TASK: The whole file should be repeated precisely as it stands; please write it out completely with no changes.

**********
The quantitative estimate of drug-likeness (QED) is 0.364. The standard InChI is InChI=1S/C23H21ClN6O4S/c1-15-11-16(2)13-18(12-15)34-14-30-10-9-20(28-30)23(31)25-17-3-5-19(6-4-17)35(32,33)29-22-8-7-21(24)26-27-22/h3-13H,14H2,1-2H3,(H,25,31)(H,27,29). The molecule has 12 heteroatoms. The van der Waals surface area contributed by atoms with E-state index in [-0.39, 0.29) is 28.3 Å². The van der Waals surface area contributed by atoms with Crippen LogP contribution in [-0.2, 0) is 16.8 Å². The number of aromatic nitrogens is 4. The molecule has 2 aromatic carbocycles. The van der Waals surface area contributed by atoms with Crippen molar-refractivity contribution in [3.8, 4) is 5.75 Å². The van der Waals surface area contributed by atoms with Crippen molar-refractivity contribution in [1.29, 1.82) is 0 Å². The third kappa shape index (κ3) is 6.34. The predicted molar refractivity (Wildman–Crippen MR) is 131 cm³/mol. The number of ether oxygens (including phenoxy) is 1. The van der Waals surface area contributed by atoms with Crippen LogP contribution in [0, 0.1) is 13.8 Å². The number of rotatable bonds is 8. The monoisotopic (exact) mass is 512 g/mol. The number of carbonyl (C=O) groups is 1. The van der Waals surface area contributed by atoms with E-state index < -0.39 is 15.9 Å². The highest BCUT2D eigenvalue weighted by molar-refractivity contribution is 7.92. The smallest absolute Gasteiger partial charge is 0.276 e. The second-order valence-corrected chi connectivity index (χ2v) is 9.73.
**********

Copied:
The quantitative estimate of drug-likeness (QED) is 0.364. The standard InChI is InChI=1S/C23H21ClN6O4S/c1-15-11-16(2)13-18(12-15)34-14-30-10-9-20(28-30)23(31)25-17-3-5-19(6-4-17)35(32,33)29-22-8-7-21(24)26-27-22/h3-13H,14H2,1-2H3,(H,25,31)(H,27,29). The molecule has 12 heteroatoms. The van der Waals surface area contributed by atoms with E-state index in [-0.39, 0.29) is 28.3 Å². The van der Waals surface area contributed by atoms with Crippen LogP contribution in [-0.2, 0) is 16.8 Å². The number of aromatic nitrogens is 4. The molecule has 2 aromatic carbocycles. The van der Waals surface area contributed by atoms with Crippen molar-refractivity contribution in [3.8, 4) is 5.75 Å². The van der Waals surface area contributed by atoms with Crippen molar-refractivity contribution in [1.29, 1.82) is 0 Å². The third kappa shape index (κ3) is 6.34. The predicted molar refractivity (Wildman–Crippen MR) is 131 cm³/mol. The number of ether oxygens (including phenoxy) is 1. The van der Waals surface area contributed by atoms with Crippen LogP contribution in [0, 0.1) is 13.8 Å². The number of rotatable bonds is 8. The monoisotopic (exact) mass is 512 g/mol. The number of carbonyl (C=O) groups is 1. The van der Waals surface area contributed by atoms with E-state index < -0.39 is 15.9 Å². The highest BCUT2D eigenvalue weighted by molar-refractivity contribution is 7.92. The smallest absolute Gasteiger partial charge is 0.276 e. The second-order valence-corrected chi connectivity index (χ2v) is 9.73.